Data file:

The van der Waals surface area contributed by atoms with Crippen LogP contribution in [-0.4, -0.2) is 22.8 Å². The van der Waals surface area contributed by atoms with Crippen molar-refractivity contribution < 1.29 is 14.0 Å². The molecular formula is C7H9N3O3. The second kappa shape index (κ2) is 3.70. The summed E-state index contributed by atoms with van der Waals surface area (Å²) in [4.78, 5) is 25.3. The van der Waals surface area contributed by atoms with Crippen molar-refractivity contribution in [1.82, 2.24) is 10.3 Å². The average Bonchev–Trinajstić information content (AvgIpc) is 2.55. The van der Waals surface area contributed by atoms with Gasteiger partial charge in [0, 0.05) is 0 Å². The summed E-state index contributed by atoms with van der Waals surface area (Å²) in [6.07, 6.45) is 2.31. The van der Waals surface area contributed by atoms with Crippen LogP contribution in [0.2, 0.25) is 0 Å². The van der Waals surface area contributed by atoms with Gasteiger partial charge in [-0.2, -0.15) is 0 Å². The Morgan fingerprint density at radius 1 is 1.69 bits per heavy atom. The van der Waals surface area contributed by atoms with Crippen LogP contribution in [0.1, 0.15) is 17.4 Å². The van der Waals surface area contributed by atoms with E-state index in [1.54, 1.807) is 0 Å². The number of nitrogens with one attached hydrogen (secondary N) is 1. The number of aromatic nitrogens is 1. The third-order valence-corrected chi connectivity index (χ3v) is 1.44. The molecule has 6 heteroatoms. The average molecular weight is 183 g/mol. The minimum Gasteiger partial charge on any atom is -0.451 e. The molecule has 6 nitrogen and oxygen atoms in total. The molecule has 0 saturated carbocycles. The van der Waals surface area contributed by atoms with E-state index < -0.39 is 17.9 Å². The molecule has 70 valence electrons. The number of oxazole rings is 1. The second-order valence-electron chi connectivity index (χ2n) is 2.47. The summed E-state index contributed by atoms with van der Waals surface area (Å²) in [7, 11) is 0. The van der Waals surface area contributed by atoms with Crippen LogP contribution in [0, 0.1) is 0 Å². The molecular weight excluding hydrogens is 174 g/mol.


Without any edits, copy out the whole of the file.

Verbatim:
The van der Waals surface area contributed by atoms with Crippen LogP contribution in [-0.4, -0.2) is 22.8 Å². The van der Waals surface area contributed by atoms with Crippen molar-refractivity contribution < 1.29 is 14.0 Å². The molecular formula is C7H9N3O3. The second kappa shape index (κ2) is 3.70. The summed E-state index contributed by atoms with van der Waals surface area (Å²) in [4.78, 5) is 25.3. The van der Waals surface area contributed by atoms with Crippen molar-refractivity contribution in [1.82, 2.24) is 10.3 Å². The average Bonchev–Trinajstić information content (AvgIpc) is 2.55. The van der Waals surface area contributed by atoms with Gasteiger partial charge in [0, 0.05) is 0 Å². The summed E-state index contributed by atoms with van der Waals surface area (Å²) in [6.07, 6.45) is 2.31. The van der Waals surface area contributed by atoms with Crippen LogP contribution in [0.2, 0.25) is 0 Å². The van der Waals surface area contributed by atoms with Gasteiger partial charge in [-0.2, -0.15) is 0 Å². The Morgan fingerprint density at radius 1 is 1.69 bits per heavy atom. The van der Waals surface area contributed by atoms with Crippen LogP contribution in [0.1, 0.15) is 17.4 Å². The van der Waals surface area contributed by atoms with E-state index in [1.54, 1.807) is 0 Å². The number of nitrogens with one attached hydrogen (secondary N) is 1. The number of aromatic nitrogens is 1. The third-order valence-corrected chi connectivity index (χ3v) is 1.44. The molecule has 6 heteroatoms. The average molecular weight is 183 g/mol. The minimum Gasteiger partial charge on any atom is -0.451 e. The molecule has 6 nitrogen and oxygen atoms in total. The molecule has 0 saturated carbocycles. The van der Waals surface area contributed by atoms with E-state index < -0.39 is 17.9 Å². The molecule has 70 valence electrons. The number of oxazole rings is 1. The second-order valence-electron chi connectivity index (χ2n) is 2.47. The summed E-state index contributed by atoms with van der Waals surface area (Å²) in [7, 11) is 0. The van der Waals surface area contributed by atoms with Crippen LogP contribution in [0, 0.1) is 0 Å². The molecular weight excluding hydrogens is 174 g/mol.